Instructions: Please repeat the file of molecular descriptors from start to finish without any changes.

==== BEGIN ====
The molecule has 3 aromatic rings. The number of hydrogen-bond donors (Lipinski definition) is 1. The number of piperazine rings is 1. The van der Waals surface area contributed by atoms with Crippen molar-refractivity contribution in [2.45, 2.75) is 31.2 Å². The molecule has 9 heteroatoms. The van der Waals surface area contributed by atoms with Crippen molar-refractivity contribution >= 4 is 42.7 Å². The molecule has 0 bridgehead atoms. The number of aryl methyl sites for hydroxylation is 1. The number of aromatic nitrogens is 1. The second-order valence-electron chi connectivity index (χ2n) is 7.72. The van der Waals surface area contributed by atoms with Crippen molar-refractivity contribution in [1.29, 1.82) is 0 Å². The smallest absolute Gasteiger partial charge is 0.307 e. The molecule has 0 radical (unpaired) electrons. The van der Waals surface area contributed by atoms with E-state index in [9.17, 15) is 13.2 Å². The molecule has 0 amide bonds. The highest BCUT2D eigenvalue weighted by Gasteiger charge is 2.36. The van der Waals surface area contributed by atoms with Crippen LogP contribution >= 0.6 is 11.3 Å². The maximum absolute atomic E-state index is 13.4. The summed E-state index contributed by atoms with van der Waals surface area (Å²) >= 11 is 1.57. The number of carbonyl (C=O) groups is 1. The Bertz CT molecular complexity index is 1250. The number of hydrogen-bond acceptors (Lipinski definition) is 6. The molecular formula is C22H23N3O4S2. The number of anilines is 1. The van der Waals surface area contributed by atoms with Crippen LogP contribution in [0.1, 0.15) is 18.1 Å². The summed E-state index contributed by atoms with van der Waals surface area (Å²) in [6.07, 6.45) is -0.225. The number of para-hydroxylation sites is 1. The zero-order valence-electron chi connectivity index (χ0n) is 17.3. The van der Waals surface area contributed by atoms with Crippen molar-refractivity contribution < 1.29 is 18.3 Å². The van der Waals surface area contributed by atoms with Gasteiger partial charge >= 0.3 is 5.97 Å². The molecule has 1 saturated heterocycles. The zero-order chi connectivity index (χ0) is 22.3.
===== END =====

The molecule has 3 aromatic rings. The number of hydrogen-bond donors (Lipinski definition) is 1. The number of piperazine rings is 1. The van der Waals surface area contributed by atoms with Crippen molar-refractivity contribution in [2.45, 2.75) is 31.2 Å². The molecule has 9 heteroatoms. The van der Waals surface area contributed by atoms with Crippen molar-refractivity contribution >= 4 is 42.7 Å². The molecule has 0 bridgehead atoms. The number of aryl methyl sites for hydroxylation is 1. The number of aromatic nitrogens is 1. The second-order valence-electron chi connectivity index (χ2n) is 7.72. The van der Waals surface area contributed by atoms with Crippen molar-refractivity contribution in [1.29, 1.82) is 0 Å². The smallest absolute Gasteiger partial charge is 0.307 e. The molecule has 0 radical (unpaired) electrons. The van der Waals surface area contributed by atoms with E-state index in [9.17, 15) is 13.2 Å². The molecule has 0 amide bonds. The highest BCUT2D eigenvalue weighted by Gasteiger charge is 2.36. The van der Waals surface area contributed by atoms with Crippen LogP contribution >= 0.6 is 11.3 Å². The maximum absolute atomic E-state index is 13.4. The summed E-state index contributed by atoms with van der Waals surface area (Å²) >= 11 is 1.57. The number of carbonyl (C=O) groups is 1. The Bertz CT molecular complexity index is 1250. The number of hydrogen-bond acceptors (Lipinski definition) is 6. The molecular formula is C22H23N3O4S2. The number of anilines is 1. The van der Waals surface area contributed by atoms with Crippen LogP contribution in [0.1, 0.15) is 18.1 Å². The summed E-state index contributed by atoms with van der Waals surface area (Å²) in [6.07, 6.45) is -0.225. The number of para-hydroxylation sites is 1. The zero-order valence-electron chi connectivity index (χ0n) is 17.3. The van der Waals surface area contributed by atoms with Crippen molar-refractivity contribution < 1.29 is 18.3 Å². The van der Waals surface area contributed by atoms with Gasteiger partial charge >= 0.3 is 5.97 Å². The molecule has 1 saturated heterocycles. The zero-order chi connectivity index (χ0) is 22.3.